What Type of Epoxy Are You Using and Why?

Posted by Steven Wadsworth on

There are numerous epoxy suppliers on the market and the common message from installers is that "all epoxies are the same, they just have a different labels on them." This is not always true. The base resin may be the same for all companies, but each manufacturer will usually have their own blend of additives that make the end product a little different. These additives may include;

- Anti-foaming agents

- UV stabilizers

- Solvents to extend working time/pot life

- Thinning agents to lower viscocity

- etc.....

From a chemistry standpoint, two part epoxies are convertible coatings meaning the two parts (Part A - Resin and Part B - Hardener) chemically react with each other during the curing process. This chemical cross-link produces a chemical change and forms the hard film. On a very basic level, cured epoxies are just a layer of hard plastic.

There are four basic classifications of epoxy:

1) Bisphenol-A (Bis-A) - This is probably the most common for general purpose epoxy resins. Most floor coating epoxies are Bis-A.

2) Bisphenol-F (Bis-F) - This is more tightly cross-linked epoxy with better chemical resistant properties. Oftened sold as a "chemical resistant" epoxy, these tend to be more expensive.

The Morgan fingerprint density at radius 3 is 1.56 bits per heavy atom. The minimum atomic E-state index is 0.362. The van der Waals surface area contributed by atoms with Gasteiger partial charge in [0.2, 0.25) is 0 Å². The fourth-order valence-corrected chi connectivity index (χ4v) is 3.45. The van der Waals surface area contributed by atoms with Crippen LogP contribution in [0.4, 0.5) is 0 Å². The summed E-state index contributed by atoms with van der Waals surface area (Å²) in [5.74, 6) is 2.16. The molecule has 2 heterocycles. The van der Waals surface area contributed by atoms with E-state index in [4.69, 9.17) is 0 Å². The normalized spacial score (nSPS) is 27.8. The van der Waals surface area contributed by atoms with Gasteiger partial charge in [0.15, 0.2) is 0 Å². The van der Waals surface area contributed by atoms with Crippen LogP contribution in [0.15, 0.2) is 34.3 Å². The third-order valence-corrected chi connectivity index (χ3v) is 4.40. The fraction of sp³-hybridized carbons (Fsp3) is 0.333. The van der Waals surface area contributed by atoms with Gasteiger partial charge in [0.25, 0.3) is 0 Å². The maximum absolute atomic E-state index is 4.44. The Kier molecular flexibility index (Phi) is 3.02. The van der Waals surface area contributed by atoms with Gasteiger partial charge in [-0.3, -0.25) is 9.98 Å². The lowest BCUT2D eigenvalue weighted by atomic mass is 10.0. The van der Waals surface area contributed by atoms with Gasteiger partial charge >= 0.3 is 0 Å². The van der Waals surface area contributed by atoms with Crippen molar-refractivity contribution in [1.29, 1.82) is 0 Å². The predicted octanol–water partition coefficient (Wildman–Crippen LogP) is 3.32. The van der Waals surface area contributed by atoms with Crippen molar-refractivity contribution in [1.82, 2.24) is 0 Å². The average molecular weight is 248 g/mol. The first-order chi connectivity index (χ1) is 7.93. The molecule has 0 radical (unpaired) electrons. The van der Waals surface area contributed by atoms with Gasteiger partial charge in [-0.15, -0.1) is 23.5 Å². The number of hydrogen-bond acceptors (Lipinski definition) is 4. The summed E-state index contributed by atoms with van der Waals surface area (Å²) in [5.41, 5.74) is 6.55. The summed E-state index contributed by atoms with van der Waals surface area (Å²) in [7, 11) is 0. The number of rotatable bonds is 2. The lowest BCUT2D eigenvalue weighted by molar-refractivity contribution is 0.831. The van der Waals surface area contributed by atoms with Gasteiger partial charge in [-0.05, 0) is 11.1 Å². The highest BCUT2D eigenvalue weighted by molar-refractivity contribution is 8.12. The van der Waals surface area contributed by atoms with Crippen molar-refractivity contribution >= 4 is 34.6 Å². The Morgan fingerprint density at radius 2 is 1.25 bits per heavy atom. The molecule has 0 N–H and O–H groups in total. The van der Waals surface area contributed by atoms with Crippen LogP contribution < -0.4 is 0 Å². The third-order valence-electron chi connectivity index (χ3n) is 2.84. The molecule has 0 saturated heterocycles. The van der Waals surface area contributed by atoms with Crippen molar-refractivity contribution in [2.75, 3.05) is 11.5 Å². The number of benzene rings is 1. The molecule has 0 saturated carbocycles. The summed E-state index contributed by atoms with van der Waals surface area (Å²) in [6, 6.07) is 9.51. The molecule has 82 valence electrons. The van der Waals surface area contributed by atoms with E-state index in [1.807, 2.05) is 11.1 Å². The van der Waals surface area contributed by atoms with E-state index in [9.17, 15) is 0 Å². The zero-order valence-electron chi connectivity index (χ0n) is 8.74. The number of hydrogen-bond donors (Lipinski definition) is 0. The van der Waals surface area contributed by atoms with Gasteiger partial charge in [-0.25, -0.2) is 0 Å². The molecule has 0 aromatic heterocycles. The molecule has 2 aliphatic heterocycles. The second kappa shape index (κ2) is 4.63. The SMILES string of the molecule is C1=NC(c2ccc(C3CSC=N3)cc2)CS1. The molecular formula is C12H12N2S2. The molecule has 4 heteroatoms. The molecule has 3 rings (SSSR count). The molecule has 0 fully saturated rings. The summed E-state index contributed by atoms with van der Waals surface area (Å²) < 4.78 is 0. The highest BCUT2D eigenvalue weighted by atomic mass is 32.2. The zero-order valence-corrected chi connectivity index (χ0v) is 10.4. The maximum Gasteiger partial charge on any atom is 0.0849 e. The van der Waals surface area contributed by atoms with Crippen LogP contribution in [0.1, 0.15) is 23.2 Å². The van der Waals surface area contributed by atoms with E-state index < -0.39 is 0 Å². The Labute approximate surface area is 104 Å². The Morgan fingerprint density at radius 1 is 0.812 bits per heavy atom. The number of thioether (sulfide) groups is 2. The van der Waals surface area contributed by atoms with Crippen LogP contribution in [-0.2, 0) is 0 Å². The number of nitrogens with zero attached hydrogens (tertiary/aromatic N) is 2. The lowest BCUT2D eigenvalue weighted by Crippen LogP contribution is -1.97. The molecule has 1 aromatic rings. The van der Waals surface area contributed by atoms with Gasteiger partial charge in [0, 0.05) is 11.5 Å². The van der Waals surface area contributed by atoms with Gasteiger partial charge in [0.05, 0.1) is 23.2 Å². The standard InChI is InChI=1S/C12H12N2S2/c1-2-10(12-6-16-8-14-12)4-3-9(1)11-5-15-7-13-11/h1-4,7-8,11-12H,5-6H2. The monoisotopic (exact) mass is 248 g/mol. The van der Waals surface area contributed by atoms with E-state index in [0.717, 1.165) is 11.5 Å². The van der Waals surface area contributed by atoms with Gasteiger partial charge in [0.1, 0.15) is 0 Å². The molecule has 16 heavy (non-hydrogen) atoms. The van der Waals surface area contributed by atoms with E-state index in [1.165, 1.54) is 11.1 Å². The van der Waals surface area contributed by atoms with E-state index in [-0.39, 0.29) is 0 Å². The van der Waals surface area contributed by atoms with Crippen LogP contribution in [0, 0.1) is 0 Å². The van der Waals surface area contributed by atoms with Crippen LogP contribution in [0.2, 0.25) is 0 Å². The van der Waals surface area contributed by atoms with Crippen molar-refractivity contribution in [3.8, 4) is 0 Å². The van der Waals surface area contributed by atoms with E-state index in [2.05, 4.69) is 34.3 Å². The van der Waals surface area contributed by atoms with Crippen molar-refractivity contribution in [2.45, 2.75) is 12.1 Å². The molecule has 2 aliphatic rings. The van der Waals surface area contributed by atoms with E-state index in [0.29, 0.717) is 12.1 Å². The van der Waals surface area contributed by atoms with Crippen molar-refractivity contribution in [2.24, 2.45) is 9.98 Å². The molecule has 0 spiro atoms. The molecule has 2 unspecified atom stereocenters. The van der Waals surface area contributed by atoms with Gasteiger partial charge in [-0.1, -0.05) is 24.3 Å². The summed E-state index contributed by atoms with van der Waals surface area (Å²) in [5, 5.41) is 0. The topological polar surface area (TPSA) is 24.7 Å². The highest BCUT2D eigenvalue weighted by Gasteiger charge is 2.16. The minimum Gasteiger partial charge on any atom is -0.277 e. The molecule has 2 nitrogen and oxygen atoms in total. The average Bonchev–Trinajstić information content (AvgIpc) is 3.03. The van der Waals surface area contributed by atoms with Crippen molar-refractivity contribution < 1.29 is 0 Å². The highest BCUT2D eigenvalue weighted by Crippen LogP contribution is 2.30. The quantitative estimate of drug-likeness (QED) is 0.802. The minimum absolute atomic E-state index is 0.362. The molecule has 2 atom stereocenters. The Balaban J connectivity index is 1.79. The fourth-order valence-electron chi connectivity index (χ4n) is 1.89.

3) Novolac Epoxy - These are the "bread & butter" coatings for secondary and even primary containment applications. The cross-link of these epoxies is three dimensions and therefore much more dense giving them superior chemical resistance to strong acids (98% sulfuric acid) and caustics (50% Sodium Hydroxide).

4) Polyamide Epoxy - These two part epoxies are often "solvent based" epoxies that often require a 20-30 minute induction or "sweat-in" time. They often have long working time (2-4 hours) with fast recoat and cure times (1-2 hours). However, they are limited to just 6-8 mils WFT per coat because of the solvent. Polyamide epoxies work very well in wet or immersion environments.


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  • Steven,

    You are spot on with the assessment that many installers feel all epoxies are the same with different labels. To be honest, I cannot blame them from feeling that way. With the constant consolidation of manufacturers and the big getting bigger to leverage buying power of base resin like Bis A and F they start undercutting to win work and take a “me too” stance with the material. The salespeople turn over frequently and are not trained to sell the value or difference in what is inside the can and fundamental differences between resin and cure. In short, applicators are in general being misled in to thinking it is all the same.

    If I may, to add to your notes on bullet point number 4. Also consider there are additional resin/cure combinations available to broaden the spectrum of offering to the end user. Without getting to crazy here, another to consider is polyamine cured epoxy. The amine cure typically provides a more durability an chemical resistance. Epoxy Phenolics are also available for high temp applications that some Novolac’s might struggle to reach.

    Steve Crilly on

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